During a full-staff meeting, Izzo proceeded to provide each member of the coaching staff with a hefty list of their faults. Just prior to the chastising, heavily-recruited forward Al Horford, who Carter coached in AAU (Amateur Athletic Union), originally committed to in-state rival Michigan over MSU.
Still, sitting directly next to the coach, Carter assumed his fresh face would eliminate his name from the conversation. Instead, he was brought up first.
“I went into his office afterwards, wondering if I still had a job,” Carter said.
Thankfully, Carter’s career in East Lansing, Michigan lasted three seasons before landing a coaching position at Fairfield. More importantly, though, following a disappointing 2015-16 campaign at DePaul in his first season as the associate head coach, he was driven to help construct the Blue Demons’ roster to an Izzo-like standard of excellence.
“He (Izzo) puts you in tough situations when you’re working or playing for him, but ultimately, you end of being a lot like him,” he said. “You just refuse to lose.”
Entering the spring recruiting period, Carter subsequently desired transfers who displayed a similar level of perseverance. Hence, he pursued guards Chris Harrison-Docks and Austin Grandstaff.
Carter knew Harrison-Docks since the now-graduate student was 15 years old, recruiting him while at Western Michigan. Plus, he attempted to lure Grandstaff to Missouri and Xavier when he coached on their respective sidelines.
Even though the youngster decided to commit to Ohio State, along with transferring to Oklahoma midway through last season, Carter wouldn’t let the news affect their already-established friendship. Therefore, Grandstaff knew where to attend once the opportunity arose again.
“I’ve always stayed close with him and have helped him through good times and bad,” Carter said.
Going back to his days with the Spartans, he recognized the value of relationships from Izzo. According to Carter, Izzo diligently instructs players in practice, leaving the assistants to then generate a bond with them.
Although it’s unclear if Grandstaff will be deemed eligible to suit up in a DePaul uniform this season, the 6-foot-2, 182-pounder showcased his shooting touch in the Blue Demons’ practice and scrimmage a couple weeks ago. Albeit a small sample size, Grandstaff also hit 33 percent of his shots from behind the arc in 2015.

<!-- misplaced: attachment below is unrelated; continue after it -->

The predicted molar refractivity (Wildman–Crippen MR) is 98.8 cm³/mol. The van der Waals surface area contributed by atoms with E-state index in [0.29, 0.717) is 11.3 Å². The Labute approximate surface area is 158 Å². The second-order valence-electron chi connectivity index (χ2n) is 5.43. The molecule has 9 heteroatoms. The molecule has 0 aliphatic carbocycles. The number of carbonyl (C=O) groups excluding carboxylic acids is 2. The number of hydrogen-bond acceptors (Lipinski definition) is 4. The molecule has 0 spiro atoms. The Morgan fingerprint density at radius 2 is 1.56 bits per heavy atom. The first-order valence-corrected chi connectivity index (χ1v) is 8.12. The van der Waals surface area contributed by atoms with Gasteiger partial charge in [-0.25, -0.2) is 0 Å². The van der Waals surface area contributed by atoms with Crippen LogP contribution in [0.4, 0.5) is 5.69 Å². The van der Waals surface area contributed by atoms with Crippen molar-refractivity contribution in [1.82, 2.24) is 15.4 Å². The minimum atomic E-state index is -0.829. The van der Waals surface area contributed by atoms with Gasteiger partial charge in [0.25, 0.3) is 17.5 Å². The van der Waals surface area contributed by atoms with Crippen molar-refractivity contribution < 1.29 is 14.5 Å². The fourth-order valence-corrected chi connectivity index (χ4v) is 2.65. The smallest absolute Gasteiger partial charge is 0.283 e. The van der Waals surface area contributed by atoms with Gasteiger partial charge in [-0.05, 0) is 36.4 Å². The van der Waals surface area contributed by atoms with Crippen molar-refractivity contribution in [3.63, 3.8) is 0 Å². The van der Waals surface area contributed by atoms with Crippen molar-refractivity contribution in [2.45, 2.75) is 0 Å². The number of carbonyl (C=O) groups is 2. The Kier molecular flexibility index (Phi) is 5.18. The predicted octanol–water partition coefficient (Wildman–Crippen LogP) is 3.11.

For both Harrison-Docks and Grandstaff, Carter cited their ferocious competitiveness on the hardwood has allowed them to quickly adjust to DePaul’s Pack-Line defense.
“You are who you recruit,” he said. “In turn, these kids are really similar.”
In fact, beyond the two newcomers, other teammates have shown similar a rapport. Prior to an early-morning conditioning session over the summer, Carter recalled each member of the team sitting together in a circle, waiting for it to begin.
“I had never seen that before at DePaul,” he said. “I thought to myself, ‘We’re going to be alright because these kids like each other.’”
Thus, Carter knew the obvious cohesion would propel a sense of accountability between the teammates. For instance, after Grandstaff lazily rolled the ball to the sideline in one of the workouts, point guard Billy Garrett Jr. immediately ran over and communicated the more appropriate way to do so.
Furthermore, considering the additional talent brought into the backcourt, veterans, such as Darrick Wood, have stood out to Carter due to their refined style of play. Throughout the offseason, he has worked with Wood on forcing less shots and distributing the ball more.
“Last year, a lot of people pressed by putting too much pressure on themselves to score,” Carter said. “You just need to get lost in the game, and he (Wood) is doing that.”
Moreover, Carter evidently embodies the qualities of a head coach. Despite the fact he’ll most likely never inherit that opportunity in the foreseeable future at DePaul, he savors the one game he stepped into head coach Dave Leitao’s shoes.
Last season, Leitao was ejected in the second half of a matchup versus Georgetown, and Carter went on to fill the void. He remained even keel during the first few minutes but admittedly felt taken aback by the unanticipated duties.
“You don’t realize how many things you’re hearing behind you, like an assistant coach making a suggestion or needing to make a substitution,” he said.
Nevertheless, Carter collected praise following the contest from Hoyas’ head coach John Thompson III and, of course, received a phone call from the always attentive Izzo. One day, he hopes to emulate the Naismith Basketball Hall of Fame member on a full-time basis.